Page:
By Lena Bilik —
Entering Terry Adkins’ world in “Recital” is an experience akin to entering into airwaves. As an artist and musician, Adkins finds sounds crucial to his life and work. The very title of this exhibit speaks to this, as does the fact that Adkins calls his different bodies
of works “recitals,” blurring the lines between visual art and music. Additionally, his concern with exploring the legacies of famous musicians and historical figures and their representations in history pushes this theme further. Hearsay, how we tell stories, how we listen to music, and how we compose music are all enacted in the medium of visual art in this multi-faceted exhibit with sculptures
that seem to vibrate off of each other.
What is mesmerizing about “Recital” is its music-like visual rhythm. The colors of all the pieces belong to the same family; we see nothing but glossy blacks, velvety reds, glowing whites, and shiny silvers in every piece. The edges of the different sculptures work with each other to create a pulsing beat. Upon entering, you are met with “Plinth,” a group of towering planks−almost like tapestries−arranged in a cramped circle and draped in velvet sashes. Its thick, lush, curtain-like shapes and textures evoke rich, deep sound. This was taken from “Black Beethoven,” a show that addresses the deafness as well as the possibly Moorish heritage of Ludwig Van Beethoven. “Plinth” is said to evoke the 9 symphonies, and the minute this connection was made I felt the surging notes pushing towards the sky of the symphonies reflected in the upward pushing panels of the piece. This is what I found most impressive about “Recital”; Adkin’s ability to make his viewer hear as well as see his work.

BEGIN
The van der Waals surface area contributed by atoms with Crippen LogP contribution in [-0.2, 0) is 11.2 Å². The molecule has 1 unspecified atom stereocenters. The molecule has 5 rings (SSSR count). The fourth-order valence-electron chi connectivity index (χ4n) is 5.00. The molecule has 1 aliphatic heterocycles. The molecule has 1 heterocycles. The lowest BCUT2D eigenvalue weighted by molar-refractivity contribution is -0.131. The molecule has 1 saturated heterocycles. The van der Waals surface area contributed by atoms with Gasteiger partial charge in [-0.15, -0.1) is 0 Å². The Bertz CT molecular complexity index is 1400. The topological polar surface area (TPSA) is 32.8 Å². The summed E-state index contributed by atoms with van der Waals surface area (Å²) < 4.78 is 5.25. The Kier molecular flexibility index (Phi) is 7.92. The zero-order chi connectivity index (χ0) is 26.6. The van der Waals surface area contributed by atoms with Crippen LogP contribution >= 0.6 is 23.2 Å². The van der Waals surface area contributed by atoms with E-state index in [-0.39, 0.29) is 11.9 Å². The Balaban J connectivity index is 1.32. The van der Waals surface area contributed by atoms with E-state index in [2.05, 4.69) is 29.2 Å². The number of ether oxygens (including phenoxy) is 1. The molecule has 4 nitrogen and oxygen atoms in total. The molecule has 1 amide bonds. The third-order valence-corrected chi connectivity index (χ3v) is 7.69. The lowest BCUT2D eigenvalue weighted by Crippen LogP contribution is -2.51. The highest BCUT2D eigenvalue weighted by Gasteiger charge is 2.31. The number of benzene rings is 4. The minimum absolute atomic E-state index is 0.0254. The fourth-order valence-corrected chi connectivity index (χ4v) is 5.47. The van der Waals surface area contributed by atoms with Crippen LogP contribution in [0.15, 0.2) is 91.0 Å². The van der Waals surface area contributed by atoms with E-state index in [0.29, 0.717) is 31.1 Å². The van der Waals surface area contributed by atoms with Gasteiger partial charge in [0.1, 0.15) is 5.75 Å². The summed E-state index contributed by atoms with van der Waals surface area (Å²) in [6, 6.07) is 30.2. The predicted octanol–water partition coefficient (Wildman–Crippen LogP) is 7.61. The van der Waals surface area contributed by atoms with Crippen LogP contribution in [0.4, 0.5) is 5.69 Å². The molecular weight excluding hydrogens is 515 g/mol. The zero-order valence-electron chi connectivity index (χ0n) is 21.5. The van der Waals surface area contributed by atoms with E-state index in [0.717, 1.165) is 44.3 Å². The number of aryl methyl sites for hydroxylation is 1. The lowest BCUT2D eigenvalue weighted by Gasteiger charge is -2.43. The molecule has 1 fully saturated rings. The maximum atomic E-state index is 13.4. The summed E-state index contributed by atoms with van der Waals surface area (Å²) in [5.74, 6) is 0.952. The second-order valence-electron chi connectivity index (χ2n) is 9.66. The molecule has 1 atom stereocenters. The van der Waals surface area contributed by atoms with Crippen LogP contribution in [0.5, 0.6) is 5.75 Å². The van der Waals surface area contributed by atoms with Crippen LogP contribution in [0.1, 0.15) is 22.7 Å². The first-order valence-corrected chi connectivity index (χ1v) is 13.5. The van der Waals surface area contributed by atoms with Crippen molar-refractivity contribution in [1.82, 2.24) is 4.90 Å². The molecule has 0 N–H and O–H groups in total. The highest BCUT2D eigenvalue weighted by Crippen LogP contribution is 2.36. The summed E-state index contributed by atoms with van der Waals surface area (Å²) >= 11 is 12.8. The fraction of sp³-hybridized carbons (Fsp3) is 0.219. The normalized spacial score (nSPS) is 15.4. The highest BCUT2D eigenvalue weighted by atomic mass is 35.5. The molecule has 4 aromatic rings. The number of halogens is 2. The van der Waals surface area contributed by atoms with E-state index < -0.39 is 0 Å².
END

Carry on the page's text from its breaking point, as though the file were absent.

Beyond figuratively making sound, there is one piece that physically does make noise, and that is “Off Minor”, from the same Beethoven exhibit. “Off Minor” is said to address Beethoven’s loss of hearing and the irony of this affliction in one of the most talented composers of all time. The piece makes a jarring, violent sound, as metal grinds against metal springs and a wheel turns. The violence is the loss of hearing; the irony is the beautiful sounds that resulted from what should have been jarring and distorted. The irony is in what we don’t hear in the piece, but we know came from Beethoven’s mind. This beauty is echoed as a ghost of what we actually hear in “Off Minor.”
The other most impressive pieces of the exhibit were the ones dealing with blues music and musicians. “Still” was one of these; a glass globe filled with whisky sitting precariously near an assortment of communion cups represents the tenuous lines between the religious and the sacred and the profane and the hedonistic in blues. “Single Bound,” perhaps the most memorable piece of the whole exhibit, deals with the history and sudden flowering of the blues movement. A stretch of empty chicken wire suddenly erupts into an elegant wing of glossy black feathers, as the theatricality, confidence, and utter swagger (like that of a rooster, Adkins says) of blues musicians came out of suffering and silence. This juxtaposition of destruction and glamour is seen in many of the other pieces as well, as metal sits beside wings and feathers.
The way the pieces interact with each other is the strongest part of the show. The metal shines off of the nearby glossy black paint, the red velvet in one piece works in a familial way with the black feathers on another, the sharp corners of one piece leads the viewer’s eye to the protrusion of another. The space has a rhythm, a beat. This is not just a series of images, this exhibit vibrates and fills the space the way music does. It is, in fact, a “Recital” for the eyes.